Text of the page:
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Wind Energy Pros and Cons: Our Top 11 to Know

People remain skeptical yet optimistic about turbines, as there are wind energy pros and cons. It’s amongst tough competition, such as solar energy and biomass.

The future of sustainable energy remains the fastest-growing industry. Does wind energy stand a chance amongst the rest?

Let’s dive into the pros and cons of wind energy.

Pros

1. Wind Power Increases Domestic Sources of Energy

As of 2019, wind energy exceeded hydroelectricity as the most-used electricity generation source in the U.S (1). China has the largest portion of onshore wind energy. Both China and the United States increased their domestic wind energy, accounting for 60% of the world’s onshore additions (2).

Governments promoting favorable policies and regulations increased the demand for domestic wind power.

Domestic use of wind power is expected to increase because of its lower cost over offshore energy. This great video from CNBC expands on the potential impact wind power can have on our overall domestic energy production:

2. Wind Energy is Cost-Effective

These key factors contribute to the cost-effectiveness of wind energy (3):

  • Wind power capacity is increasing at a vigorous pace
  • Bigger turbines produce more energy while lowering costs
  • Reduced turbine pricing is fueling low installation costs
  • Wind energy prices reaching historical lows
  • Lower costs than fossil fuels
  • Wind is free

The supply chain and parts continue to reduce costs, while the industry continues to increase jobs.

3. Wind Power Creates Jobs

In the United States alone, the industry projects 600,000 jobs by 2050 (4).

Amongst China, the U.S., Brazil, the European Union, and India, there are over 1 million wind energy jobs (5). Job creation exhibits why renewable energy is important, as renewables employ 11.5 million people worldwide and counting (6). 

4. Wind Energy is a Clean Fuel Source

Wind power does not produce air pollution (7).

Traditional power plants emit harmful emissions that produce acid rain, and smog; this makes them harmful to both people and the environment.

5. Wind Energy is Sustainable for the Future

Wind energy is a form of solar power (8), involving three events:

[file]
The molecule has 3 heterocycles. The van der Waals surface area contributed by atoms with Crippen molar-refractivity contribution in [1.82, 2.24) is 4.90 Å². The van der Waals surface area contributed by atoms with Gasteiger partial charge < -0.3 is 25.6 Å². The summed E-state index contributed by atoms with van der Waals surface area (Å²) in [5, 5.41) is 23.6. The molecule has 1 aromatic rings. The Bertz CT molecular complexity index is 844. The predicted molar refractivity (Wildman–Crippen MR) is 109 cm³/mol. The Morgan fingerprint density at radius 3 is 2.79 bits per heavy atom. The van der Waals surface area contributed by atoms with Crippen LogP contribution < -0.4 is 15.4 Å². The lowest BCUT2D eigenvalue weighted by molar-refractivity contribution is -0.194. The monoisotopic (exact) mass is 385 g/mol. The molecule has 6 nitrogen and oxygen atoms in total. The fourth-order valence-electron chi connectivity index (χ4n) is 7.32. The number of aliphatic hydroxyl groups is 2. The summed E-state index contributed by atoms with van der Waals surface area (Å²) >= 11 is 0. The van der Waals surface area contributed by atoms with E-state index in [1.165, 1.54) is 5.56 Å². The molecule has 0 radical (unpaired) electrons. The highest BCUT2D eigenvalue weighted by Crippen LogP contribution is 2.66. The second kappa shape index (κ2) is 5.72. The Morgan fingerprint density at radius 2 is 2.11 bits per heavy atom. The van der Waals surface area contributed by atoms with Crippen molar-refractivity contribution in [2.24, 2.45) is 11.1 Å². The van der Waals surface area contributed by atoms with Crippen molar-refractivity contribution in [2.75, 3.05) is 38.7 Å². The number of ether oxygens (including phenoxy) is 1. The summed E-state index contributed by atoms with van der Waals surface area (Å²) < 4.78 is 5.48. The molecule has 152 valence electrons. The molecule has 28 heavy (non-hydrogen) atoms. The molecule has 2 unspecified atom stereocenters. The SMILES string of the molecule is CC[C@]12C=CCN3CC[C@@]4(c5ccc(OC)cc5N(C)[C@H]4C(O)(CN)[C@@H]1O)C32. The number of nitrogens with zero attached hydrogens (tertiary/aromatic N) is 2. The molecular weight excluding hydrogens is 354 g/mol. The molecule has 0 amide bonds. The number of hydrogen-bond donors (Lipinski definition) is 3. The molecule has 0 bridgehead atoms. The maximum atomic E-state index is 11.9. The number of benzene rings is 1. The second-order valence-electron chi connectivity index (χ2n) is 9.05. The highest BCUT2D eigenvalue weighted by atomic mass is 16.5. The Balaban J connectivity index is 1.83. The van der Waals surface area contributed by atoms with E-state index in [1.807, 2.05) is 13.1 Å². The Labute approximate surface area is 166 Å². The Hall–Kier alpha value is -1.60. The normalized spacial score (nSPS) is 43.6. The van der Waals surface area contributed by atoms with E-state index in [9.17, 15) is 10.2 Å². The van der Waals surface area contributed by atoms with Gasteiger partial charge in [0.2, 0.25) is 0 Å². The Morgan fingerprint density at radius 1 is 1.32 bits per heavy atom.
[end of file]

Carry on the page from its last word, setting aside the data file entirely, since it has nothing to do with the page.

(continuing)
• The sun heating the atmosphere unevenly
  • Earth’s surface and its irregularities
  • Earth’s rotation

Wind power does have challenges, as it’s an interchanging field (9). Charles Meneveau, a Mechanical Engineer, and wind energy expert put it best when he said this:

Eiffel used rudimentary knowledge about wind speed distributions while designing the tower that bears his name. Now imagine the challenges of designing and building Eiffel Tower–sized devices with fast moving parts, the blades.

While challenging, as long as the wind is around, wind energy will continue to grow as a potential sustainable energy source.

6. Wind Turbines Can Help Farmers and Ranchers

The best wind sites remain to be rural areas (10).

Wind power plant owners can pay rental fees to farmers to use their land, giving them extra income. Ranches and farmers can still work, as wind farms will occupy part of the land.

A hilltop that highlights the Pros And Cons Of Wind Energy

Cons

1. Wind Power Competes with the Reliability of Conventional Power

While fossils fuels contribute to air pollution, they are the most reliable in powering households. About 77% of Americans believe it’s important to explore alternative energy sources (11). However, fossil fuels still dominate the market. The United States still contributes most of its domestic production in energy in natural gas and petroleum.

Coal has declined while solar and wind increased, allowing wind power to remain a future energy source.

Fossil fuel price increases may open present wind power an opportunity if it remains a cheaper alternative.

2. Wind Sites May Be Limited Geographically

When you’re looking for the top wind energy pros and cons, you have to mention the inconvenient fact that the wind does not blow strong enough everywhere.

For instance, in the United States, most wind sites are in five states (12):

  • Texas
  • Oklahoma
  • California
  • Iowa
  • Kansas

These states produced 60% of the total wind electricity in the U.S.

3. Wind Power Plants Raise Noise and Aesthetic Concerns

The most common complaint amongst residents is the noise. Turbines tend to be in remote areas amongst rural communities. Curtailing is an option to alleviate these disturbances, which limits nuisances (13). Scientist Jonathan Rogers explains this further in his recent article: